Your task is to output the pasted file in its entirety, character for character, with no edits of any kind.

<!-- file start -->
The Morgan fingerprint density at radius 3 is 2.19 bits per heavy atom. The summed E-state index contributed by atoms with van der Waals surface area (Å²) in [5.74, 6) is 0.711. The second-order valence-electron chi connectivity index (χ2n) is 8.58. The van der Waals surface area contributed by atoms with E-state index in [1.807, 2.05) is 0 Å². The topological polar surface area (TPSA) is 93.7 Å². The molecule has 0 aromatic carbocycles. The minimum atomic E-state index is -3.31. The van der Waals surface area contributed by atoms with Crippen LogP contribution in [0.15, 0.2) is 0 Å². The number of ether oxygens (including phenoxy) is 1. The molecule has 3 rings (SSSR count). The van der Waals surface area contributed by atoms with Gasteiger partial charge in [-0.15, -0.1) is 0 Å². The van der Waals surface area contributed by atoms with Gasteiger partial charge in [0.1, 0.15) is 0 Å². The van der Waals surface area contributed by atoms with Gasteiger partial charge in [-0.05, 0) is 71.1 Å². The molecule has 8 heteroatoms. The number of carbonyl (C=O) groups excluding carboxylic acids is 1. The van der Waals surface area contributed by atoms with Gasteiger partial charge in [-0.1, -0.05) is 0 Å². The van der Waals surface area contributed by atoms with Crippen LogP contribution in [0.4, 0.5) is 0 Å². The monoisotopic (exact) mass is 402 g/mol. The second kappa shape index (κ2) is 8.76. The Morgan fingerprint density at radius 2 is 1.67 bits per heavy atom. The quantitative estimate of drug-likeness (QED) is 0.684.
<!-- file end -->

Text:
The Morgan fingerprint density at radius 3 is 2.19 bits per heavy atom. The summed E-state index contributed by atoms with van der Waals surface area (Å²) in [5.74, 6) is 0.711. The second-order valence-electron chi connectivity index (χ2n) is 8.58. The van der Waals surface area contributed by atoms with E-state index in [1.807, 2.05) is 0 Å². The topological polar surface area (TPSA) is 93.7 Å². The molecule has 0 aromatic carbocycles. The minimum atomic E-state index is -3.31. The van der Waals surface area contributed by atoms with Crippen LogP contribution in [0.15, 0.2) is 0 Å². The number of ether oxygens (including phenoxy) is 1. The molecule has 3 rings (SSSR count). The van der Waals surface area contributed by atoms with Gasteiger partial charge in [-0.15, -0.1) is 0 Å². The van der Waals surface area contributed by atoms with Gasteiger partial charge in [0.1, 0.15) is 0 Å². The van der Waals surface area contributed by atoms with Gasteiger partial charge in [-0.05, 0) is 71.1 Å². The molecule has 8 heteroatoms. The number of carbonyl (C=O) groups excluding carboxylic acids is 1. The van der Waals surface area contributed by atoms with Gasteiger partial charge in [-0.1, -0.05) is 0 Å². The van der Waals surface area contributed by atoms with Crippen LogP contribution in [0.4, 0.5) is 0 Å². The monoisotopic (exact) mass is 402 g/mol. The second kappa shape index (κ2) is 8.76. The Morgan fingerprint density at radius 2 is 1.67 bits per heavy atom. The quantitative estimate of drug-likeness (QED) is 0.684.